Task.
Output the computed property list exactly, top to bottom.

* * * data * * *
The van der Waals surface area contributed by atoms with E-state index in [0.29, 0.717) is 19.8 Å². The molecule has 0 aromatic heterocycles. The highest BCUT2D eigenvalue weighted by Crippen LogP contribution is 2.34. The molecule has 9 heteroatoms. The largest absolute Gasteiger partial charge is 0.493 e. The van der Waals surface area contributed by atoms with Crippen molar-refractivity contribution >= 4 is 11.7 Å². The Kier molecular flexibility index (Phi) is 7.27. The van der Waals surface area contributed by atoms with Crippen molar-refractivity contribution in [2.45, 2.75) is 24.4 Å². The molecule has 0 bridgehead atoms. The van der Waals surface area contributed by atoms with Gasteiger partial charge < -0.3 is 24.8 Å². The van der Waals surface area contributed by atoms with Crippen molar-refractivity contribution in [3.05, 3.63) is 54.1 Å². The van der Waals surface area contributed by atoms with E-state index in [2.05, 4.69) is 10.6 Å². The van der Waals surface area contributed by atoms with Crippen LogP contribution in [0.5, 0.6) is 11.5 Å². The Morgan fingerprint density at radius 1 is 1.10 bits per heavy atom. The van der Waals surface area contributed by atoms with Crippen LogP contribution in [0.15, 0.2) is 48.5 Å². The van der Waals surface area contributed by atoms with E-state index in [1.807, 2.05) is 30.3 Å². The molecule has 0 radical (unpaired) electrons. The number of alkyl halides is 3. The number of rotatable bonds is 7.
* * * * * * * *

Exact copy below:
The van der Waals surface area contributed by atoms with E-state index in [0.29, 0.717) is 19.8 Å². The molecule has 0 aromatic heterocycles. The highest BCUT2D eigenvalue weighted by Crippen LogP contribution is 2.34. The molecule has 9 heteroatoms. The largest absolute Gasteiger partial charge is 0.493 e. The van der Waals surface area contributed by atoms with Crippen molar-refractivity contribution >= 4 is 11.7 Å². The Kier molecular flexibility index (Phi) is 7.27. The van der Waals surface area contributed by atoms with Crippen molar-refractivity contribution in [2.45, 2.75) is 24.4 Å². The molecule has 0 bridgehead atoms. The van der Waals surface area contributed by atoms with Gasteiger partial charge < -0.3 is 24.8 Å². The van der Waals surface area contributed by atoms with Crippen molar-refractivity contribution in [3.05, 3.63) is 54.1 Å². The van der Waals surface area contributed by atoms with E-state index in [2.05, 4.69) is 10.6 Å². The van der Waals surface area contributed by atoms with Crippen LogP contribution in [0.5, 0.6) is 11.5 Å². The Morgan fingerprint density at radius 1 is 1.10 bits per heavy atom. The van der Waals surface area contributed by atoms with Crippen LogP contribution in [0.15, 0.2) is 48.5 Å². The van der Waals surface area contributed by atoms with E-state index in [1.807, 2.05) is 30.3 Å². The molecule has 0 radical (unpaired) electrons. The number of alkyl halides is 3. The number of rotatable bonds is 7.